November is Queensland Agtech Month, designed to showcase the growing community of innovators working in Queensland agriculture and encourage overseas investors. We interviewed three different people involved in agtech in Queensland to get the perspective of where agtech is at and what it means for farmers.

Kym Hellmuth, beef producer

Kym Hellmuth runs a 650ha beef enterprise 15km north of Emerald. They also have a full-time business in town and relied on a caretaker to look after the property. When the caretaker left, Kym and her husband Tony found themselves spending a lot of time after hours monitoring water, checking stock and other time consuming activities. It was clear that the situation wasn’t sustainable, so they decided to investigate potential solutions. They were aware of sensors and other emerging ag technology, so they looked into what was available.

They completed a design plan and decided to install tank level sensors, water flow sensors, and an on-farm weather station from PLF Australia.

PLF’s non-proprietary network of sensors and actuators use LoRaWAN infrastructure to provide measures of water flow (volume and rate), water level, soil moisture and temperature over multiple layers, and an on-farm weather station, on a single integrated online platform.

Initially Kym says they installed ultrasonic sensors, however they experienced issues with condensation, frogs, and even a lack of space between the water level and the roof of their concrete tanks. They have now switched to hydrostatic sensors which sit below the water level and are working much more effectively.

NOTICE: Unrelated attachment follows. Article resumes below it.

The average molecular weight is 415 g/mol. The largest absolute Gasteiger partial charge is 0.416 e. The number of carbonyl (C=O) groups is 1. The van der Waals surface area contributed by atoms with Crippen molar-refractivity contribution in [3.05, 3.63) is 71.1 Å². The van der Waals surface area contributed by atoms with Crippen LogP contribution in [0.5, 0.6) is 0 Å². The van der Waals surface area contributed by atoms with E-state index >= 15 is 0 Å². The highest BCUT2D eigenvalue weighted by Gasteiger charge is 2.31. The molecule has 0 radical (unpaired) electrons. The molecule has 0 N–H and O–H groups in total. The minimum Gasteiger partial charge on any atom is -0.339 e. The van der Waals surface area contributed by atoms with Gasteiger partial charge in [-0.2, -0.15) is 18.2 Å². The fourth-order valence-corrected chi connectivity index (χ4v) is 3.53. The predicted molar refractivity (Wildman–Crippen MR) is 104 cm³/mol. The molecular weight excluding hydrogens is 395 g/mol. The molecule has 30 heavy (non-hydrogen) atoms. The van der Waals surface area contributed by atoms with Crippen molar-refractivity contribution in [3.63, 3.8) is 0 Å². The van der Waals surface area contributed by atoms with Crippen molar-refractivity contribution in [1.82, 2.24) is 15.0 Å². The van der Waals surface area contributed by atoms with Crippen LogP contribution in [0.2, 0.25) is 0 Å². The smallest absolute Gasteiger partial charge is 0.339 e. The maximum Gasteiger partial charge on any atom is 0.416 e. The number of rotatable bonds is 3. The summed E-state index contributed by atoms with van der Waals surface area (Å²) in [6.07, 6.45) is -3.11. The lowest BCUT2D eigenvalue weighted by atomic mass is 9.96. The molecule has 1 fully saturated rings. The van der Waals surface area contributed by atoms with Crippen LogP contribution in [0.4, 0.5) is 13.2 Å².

They are now turning their attention to agtech for their animals. They are already fitted with RFID ear tags, which will allow them to install technologies such as walk-over weighing and other forms of on-farm monitoring in the near future.

“This technology allows us to be efficient in our use of time,” Kym says. “We don’t have to be on the ground all the time and when we are there, we are doing the things we need to be doing. It’s given us the lifestyle we want, without the additional labour.”

Kym Hellmuth runs a beef enterprise north of Emerald.

James Walker, Agrihive

James Walker has had a front-row seat for the growth of the agtech sector in Queensland over the past decade. James is the Managing Director of Agrihive. He established Agrihive to enhance the financial literacy of farmers and producers, help them make better decisions and communicate these decisions to their stakeholders. Stakeholders can be anyone from family members to business partners, accountants, bank managers or even government.

“In the year leading up to the drought, we saw a lot of people were making knee-jerk reactions to markets and things like that,” James says. “We’re trying to improve visibility over business operations, so producers are making time-relevant, informed decisions.”

“We’ve got a great base model called Farmecco, but we’re doing a capital raise which is almost closed, to build a whole suite across agriculture.”